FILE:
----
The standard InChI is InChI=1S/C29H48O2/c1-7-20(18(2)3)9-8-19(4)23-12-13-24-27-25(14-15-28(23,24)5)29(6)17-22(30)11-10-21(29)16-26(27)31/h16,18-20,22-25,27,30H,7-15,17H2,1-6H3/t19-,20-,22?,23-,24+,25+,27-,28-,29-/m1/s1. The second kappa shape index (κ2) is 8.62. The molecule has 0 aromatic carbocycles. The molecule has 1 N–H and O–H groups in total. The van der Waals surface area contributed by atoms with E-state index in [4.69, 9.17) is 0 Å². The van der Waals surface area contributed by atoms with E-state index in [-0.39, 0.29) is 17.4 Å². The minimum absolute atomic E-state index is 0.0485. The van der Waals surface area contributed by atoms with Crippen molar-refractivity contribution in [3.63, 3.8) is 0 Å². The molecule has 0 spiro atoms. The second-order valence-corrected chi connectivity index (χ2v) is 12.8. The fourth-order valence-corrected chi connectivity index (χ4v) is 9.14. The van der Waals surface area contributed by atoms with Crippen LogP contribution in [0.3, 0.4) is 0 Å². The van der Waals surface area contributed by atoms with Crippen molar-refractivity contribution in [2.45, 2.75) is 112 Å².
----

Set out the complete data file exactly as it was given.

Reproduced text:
The standard InChI is InChI=1S/C29H48O2/c1-7-20(18(2)3)9-8-19(4)23-12-13-24-27-25(14-15-28(23,24)5)29(6)17-22(30)11-10-21(29)16-26(27)31/h16,18-20,22-25,27,30H,7-15,17H2,1-6H3/t19-,20-,22?,23-,24+,25+,27-,28-,29-/m1/s1. The second kappa shape index (κ2) is 8.62. The molecule has 0 aromatic carbocycles. The molecule has 1 N–H and O–H groups in total. The van der Waals surface area contributed by atoms with E-state index in [4.69, 9.17) is 0 Å². The van der Waals surface area contributed by atoms with E-state index in [-0.39, 0.29) is 17.4 Å². The minimum absolute atomic E-state index is 0.0485. The van der Waals surface area contributed by atoms with Crippen molar-refractivity contribution in [3.63, 3.8) is 0 Å². The molecule has 0 spiro atoms. The second-order valence-corrected chi connectivity index (χ2v) is 12.8. The fourth-order valence-corrected chi connectivity index (χ4v) is 9.14. The van der Waals surface area contributed by atoms with Crippen LogP contribution in [0.3, 0.4) is 0 Å². The van der Waals surface area contributed by atoms with Crippen molar-refractivity contribution in [2.45, 2.75) is 112 Å².